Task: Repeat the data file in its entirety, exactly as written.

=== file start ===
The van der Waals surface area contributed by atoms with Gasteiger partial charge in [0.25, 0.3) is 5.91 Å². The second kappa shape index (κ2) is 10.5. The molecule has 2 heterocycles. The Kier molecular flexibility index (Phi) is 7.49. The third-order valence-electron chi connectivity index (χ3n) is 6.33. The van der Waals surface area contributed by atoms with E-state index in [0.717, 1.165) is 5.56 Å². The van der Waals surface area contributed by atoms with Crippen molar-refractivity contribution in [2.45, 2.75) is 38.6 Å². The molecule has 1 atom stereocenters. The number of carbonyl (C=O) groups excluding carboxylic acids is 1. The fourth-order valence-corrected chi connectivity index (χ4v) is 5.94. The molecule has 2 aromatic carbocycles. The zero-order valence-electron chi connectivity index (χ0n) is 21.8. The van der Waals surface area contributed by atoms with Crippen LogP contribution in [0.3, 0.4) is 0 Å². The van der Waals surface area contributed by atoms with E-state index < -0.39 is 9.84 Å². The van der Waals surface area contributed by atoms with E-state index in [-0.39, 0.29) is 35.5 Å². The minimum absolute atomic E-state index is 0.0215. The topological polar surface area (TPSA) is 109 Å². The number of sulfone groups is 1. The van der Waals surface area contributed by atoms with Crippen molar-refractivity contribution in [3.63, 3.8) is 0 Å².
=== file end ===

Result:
The van der Waals surface area contributed by atoms with Gasteiger partial charge in [0.25, 0.3) is 5.91 Å². The second kappa shape index (κ2) is 10.5. The molecule has 2 heterocycles. The Kier molecular flexibility index (Phi) is 7.49. The third-order valence-electron chi connectivity index (χ3n) is 6.33. The van der Waals surface area contributed by atoms with E-state index in [0.717, 1.165) is 5.56 Å². The van der Waals surface area contributed by atoms with Crippen molar-refractivity contribution in [2.45, 2.75) is 38.6 Å². The molecule has 1 atom stereocenters. The number of carbonyl (C=O) groups excluding carboxylic acids is 1. The fourth-order valence-corrected chi connectivity index (χ4v) is 5.94. The molecule has 2 aromatic carbocycles. The zero-order valence-electron chi connectivity index (χ0n) is 21.8. The van der Waals surface area contributed by atoms with Crippen LogP contribution in [0.3, 0.4) is 0 Å². The van der Waals surface area contributed by atoms with E-state index < -0.39 is 9.84 Å². The van der Waals surface area contributed by atoms with E-state index in [-0.39, 0.29) is 35.5 Å². The minimum absolute atomic E-state index is 0.0215. The topological polar surface area (TPSA) is 109 Å². The number of sulfone groups is 1. The van der Waals surface area contributed by atoms with Crippen molar-refractivity contribution in [3.63, 3.8) is 0 Å².